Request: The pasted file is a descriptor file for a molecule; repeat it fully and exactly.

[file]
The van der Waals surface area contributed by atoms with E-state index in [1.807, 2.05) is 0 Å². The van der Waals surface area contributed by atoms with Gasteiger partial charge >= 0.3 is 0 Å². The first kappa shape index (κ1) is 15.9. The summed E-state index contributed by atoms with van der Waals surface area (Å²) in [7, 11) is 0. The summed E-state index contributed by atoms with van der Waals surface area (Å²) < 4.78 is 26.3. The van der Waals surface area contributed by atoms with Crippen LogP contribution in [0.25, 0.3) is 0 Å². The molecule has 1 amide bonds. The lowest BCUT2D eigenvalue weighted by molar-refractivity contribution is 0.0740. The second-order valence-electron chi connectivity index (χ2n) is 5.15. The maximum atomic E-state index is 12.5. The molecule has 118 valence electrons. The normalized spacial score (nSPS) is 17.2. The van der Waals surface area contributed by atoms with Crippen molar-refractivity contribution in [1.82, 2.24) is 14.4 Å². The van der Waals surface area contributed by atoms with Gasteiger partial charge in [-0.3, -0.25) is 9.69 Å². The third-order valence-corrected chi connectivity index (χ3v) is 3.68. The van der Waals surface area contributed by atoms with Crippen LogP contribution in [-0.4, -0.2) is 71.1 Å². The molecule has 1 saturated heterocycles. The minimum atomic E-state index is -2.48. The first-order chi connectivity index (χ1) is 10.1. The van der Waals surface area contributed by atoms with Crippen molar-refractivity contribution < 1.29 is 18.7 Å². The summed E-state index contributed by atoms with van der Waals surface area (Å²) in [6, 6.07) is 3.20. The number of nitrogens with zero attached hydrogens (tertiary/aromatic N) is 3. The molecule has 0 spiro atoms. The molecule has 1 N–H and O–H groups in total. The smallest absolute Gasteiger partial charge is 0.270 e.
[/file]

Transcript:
The van der Waals surface area contributed by atoms with E-state index in [1.807, 2.05) is 0 Å². The van der Waals surface area contributed by atoms with Gasteiger partial charge >= 0.3 is 0 Å². The first kappa shape index (κ1) is 15.9. The summed E-state index contributed by atoms with van der Waals surface area (Å²) in [7, 11) is 0. The summed E-state index contributed by atoms with van der Waals surface area (Å²) < 4.78 is 26.3. The van der Waals surface area contributed by atoms with Crippen LogP contribution in [0.25, 0.3) is 0 Å². The molecule has 1 amide bonds. The lowest BCUT2D eigenvalue weighted by molar-refractivity contribution is 0.0740. The second-order valence-electron chi connectivity index (χ2n) is 5.15. The maximum atomic E-state index is 12.5. The molecule has 118 valence electrons. The normalized spacial score (nSPS) is 17.2. The van der Waals surface area contributed by atoms with Crippen molar-refractivity contribution in [1.82, 2.24) is 14.4 Å². The van der Waals surface area contributed by atoms with Gasteiger partial charge in [-0.3, -0.25) is 9.69 Å². The third-order valence-corrected chi connectivity index (χ3v) is 3.68. The van der Waals surface area contributed by atoms with Crippen LogP contribution in [-0.4, -0.2) is 71.1 Å². The molecule has 1 saturated heterocycles. The minimum atomic E-state index is -2.48. The first-order chi connectivity index (χ1) is 10.1. The van der Waals surface area contributed by atoms with Crippen molar-refractivity contribution < 1.29 is 18.7 Å². The summed E-state index contributed by atoms with van der Waals surface area (Å²) in [6, 6.07) is 3.20. The number of nitrogens with zero attached hydrogens (tertiary/aromatic N) is 3. The molecule has 0 spiro atoms. The molecule has 1 N–H and O–H groups in total. The smallest absolute Gasteiger partial charge is 0.270 e.